Tice watches the game as it happens, along with countless other fans. The day after each game, he examines every second of every game – down to a fraction of a second – through hundreds of thousands of data points.
NFL players wear GPS trackers and accelerometers in their helmets and pads, which transmit data about their speed, location, trajectory and much more. NFL Next Gen Stats delivers this data to statisticians and computer scientists like Tice working for teams across the country.
“We use the data to predict different things about the upcoming games, depending on a variety of factors, down to the individual players they’ll be up against,” says Tice. “We’re trying to give the coaches as much information as possible to make the best decisions they can.”
These decisions can range from game strategies during the season to assessing which draft picks would add specific strengths to the team, which also requires data from additional sources.
I was a math and stats tutor at one point, which I think helps me quite a bit. You have to figure out how to convey your takeaways in way that they see the importance and trust that you're doing things correctly.
- Nick Tice, M.S. Statistics
Tice got the job working as a football analytics assistant for the Cardinals after interning for them in the summer in 2022, right after he graduated with his masters in statistics.
This job is exactly where he hoped he’d end up when he started in the Honors College at USC. Originally from Maine, Tice says he was drawn to South Carolina by the options available in USC’s College of Arts and Sciences.
“Of course, I’m also a big SEC football guy,” he says.
The sport and art of analytics
Statistical analysis in sports has become big business, as documented in the 2011 film Moneyball, which Tice says piqued his interest in this field.
The film tells the story of the first baseball team to effectively use analytics in 2002. While the sports industry was critical of the approach at first, other leagues, including the NFL, quickly followed suit.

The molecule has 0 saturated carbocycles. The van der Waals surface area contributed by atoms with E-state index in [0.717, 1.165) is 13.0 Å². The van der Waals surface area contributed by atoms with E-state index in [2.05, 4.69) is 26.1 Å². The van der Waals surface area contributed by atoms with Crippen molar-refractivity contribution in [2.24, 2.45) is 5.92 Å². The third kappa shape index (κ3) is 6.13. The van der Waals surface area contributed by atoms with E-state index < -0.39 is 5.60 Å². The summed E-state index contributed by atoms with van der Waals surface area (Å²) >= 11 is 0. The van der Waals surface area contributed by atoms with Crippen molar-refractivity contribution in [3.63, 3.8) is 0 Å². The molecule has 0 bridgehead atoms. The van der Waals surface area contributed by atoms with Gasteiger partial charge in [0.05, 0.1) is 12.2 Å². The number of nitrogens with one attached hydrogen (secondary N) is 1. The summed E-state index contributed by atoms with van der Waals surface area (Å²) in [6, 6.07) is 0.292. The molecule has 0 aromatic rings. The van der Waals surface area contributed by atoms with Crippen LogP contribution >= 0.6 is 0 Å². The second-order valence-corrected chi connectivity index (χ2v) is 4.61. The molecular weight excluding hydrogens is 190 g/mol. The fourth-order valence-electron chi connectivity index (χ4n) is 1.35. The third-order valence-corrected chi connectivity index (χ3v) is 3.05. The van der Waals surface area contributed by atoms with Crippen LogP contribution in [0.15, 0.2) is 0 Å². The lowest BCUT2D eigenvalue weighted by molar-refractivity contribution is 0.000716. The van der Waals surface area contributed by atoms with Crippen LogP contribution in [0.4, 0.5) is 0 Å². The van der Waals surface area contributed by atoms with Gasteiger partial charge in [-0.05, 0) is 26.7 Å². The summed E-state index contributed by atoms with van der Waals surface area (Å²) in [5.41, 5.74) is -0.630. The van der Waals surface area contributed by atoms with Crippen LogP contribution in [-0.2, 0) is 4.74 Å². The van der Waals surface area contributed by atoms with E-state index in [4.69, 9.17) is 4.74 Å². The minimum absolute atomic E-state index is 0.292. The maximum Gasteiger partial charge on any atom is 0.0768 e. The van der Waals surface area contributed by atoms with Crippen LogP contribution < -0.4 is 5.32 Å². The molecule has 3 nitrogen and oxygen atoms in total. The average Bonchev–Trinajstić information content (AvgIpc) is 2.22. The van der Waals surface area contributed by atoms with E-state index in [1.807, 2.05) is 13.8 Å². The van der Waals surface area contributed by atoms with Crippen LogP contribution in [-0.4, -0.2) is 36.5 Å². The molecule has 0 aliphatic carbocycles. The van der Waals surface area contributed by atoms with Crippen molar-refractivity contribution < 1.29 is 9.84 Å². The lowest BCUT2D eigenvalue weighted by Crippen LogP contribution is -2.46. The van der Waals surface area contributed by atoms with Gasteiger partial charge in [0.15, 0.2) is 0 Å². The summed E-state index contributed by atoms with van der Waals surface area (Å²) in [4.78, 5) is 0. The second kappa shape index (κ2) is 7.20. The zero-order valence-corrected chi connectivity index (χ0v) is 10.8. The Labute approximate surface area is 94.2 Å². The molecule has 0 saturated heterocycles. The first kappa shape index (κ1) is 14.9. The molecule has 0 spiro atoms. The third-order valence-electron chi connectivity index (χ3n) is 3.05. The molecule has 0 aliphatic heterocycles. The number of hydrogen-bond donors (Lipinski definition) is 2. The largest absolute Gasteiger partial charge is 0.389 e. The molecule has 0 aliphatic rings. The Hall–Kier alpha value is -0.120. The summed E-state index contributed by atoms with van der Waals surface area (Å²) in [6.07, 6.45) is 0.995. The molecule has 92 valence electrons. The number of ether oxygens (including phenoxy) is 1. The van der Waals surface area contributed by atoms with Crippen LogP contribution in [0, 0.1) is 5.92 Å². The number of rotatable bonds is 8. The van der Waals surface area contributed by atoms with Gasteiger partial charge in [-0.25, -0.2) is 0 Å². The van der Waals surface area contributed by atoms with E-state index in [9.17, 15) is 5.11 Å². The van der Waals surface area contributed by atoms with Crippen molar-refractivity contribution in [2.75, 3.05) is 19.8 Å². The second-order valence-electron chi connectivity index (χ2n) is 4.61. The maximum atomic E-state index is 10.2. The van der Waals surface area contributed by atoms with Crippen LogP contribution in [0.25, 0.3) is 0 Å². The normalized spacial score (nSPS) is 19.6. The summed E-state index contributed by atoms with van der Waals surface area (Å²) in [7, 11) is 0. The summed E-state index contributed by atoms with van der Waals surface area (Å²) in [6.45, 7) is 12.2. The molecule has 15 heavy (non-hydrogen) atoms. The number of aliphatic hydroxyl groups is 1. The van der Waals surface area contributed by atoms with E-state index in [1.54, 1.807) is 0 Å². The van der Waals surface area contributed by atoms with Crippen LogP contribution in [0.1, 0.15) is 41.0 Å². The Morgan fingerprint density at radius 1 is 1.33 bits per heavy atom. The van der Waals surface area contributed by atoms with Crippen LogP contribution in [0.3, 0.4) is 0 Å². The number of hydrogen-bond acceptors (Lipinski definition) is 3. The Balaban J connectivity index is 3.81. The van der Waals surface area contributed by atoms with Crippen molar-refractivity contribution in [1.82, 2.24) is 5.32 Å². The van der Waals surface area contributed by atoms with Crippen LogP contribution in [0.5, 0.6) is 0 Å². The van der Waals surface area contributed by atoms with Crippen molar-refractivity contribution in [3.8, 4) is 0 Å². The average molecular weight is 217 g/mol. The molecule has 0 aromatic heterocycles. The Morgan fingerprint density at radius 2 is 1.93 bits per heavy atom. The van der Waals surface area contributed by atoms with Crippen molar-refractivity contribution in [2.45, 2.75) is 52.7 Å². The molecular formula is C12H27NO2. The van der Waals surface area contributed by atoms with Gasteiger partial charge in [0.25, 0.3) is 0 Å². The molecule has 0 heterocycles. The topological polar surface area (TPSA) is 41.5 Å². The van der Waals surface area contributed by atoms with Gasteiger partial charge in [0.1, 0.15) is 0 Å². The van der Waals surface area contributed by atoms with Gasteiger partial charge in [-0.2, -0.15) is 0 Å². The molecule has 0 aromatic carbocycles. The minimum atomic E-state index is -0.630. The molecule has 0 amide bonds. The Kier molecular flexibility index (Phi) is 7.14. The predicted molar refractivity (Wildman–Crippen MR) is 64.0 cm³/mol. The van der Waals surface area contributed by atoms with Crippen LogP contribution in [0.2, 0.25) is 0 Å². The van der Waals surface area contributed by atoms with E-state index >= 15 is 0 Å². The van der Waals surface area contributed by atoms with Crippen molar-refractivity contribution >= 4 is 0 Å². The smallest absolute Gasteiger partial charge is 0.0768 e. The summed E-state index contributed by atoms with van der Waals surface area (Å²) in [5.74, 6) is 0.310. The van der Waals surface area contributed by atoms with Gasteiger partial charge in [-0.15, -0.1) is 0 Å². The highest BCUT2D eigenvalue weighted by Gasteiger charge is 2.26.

“Most NFL teams probably have about five analytics employees,” Tice says. “Baseball teams are way ahead of the curve and can have 40 or 50 analytics employees. They are basically like small tech companies at this point.”
Getting a job in sport analytics is highly competitive, especially in the NFL. When Tice applied for the summer internship with the Cardinals, his resume was among hundreds the team received in just five days.
It was truly a dream, but one that he had worked for. After originally declaring a mathematics major, Tice switched to statistics to chase his dream of working in sports.
“After my freshman year at USC, I was talking it over with my parents and I decided to just go for it. I added sports management as a double major and decided on statistics because people working in sports analytics are usually stats or computer science majors.”
In addition to taking on two majors and later a master’s program that would set him in the right direction, Tice also tutored USC athletes throughout his undergraduate and graduate years, an experience that has been invaluable as he works for the Cardinals.
“I was a math and stats tutor at one point, which I think helps me quite a bit,” he says.
“When I'm talking to the coaches or to front office people, they don’t know about statistics for the most part. You have to figure out how to convey your takeaways in way that they see the importance and trust that you're doing things correctly.”
Increasing your odds of success
While professional sports analytics jobs are in high demand, aspiring statisticians do have ways to gain a competitive edge. Like Tice, studying a relevant field and learning the culture of sports goes a long way.
The NFL also offers a competition that Tice says is one of the best ways to get noticed: the Big Data Bowl, which gives everyone from undergraduates to professional statisticians a chance to show what they can do with a set of NFL data.
While Tice didn’t get his job through the Big Data Bowl, one of his colleagues with the Cardinals did – and Tice says the teams are always looking for new talent through the submissions.
“We all look into submissions and see what people are putting out there,” Tice says. “If your goal is to work in football, that's the best place to put your energy and really shine.”
Sports analyst is just one of many applied statistics jobs, and Tice says the field offers many possibilities for creative, fulfilling and competitive careers.
"I think statistics is probably one of the best degrees you can get,” Tice says. “The statistics department in the College of Arts and Sciences definitely helped me get to where I am today.”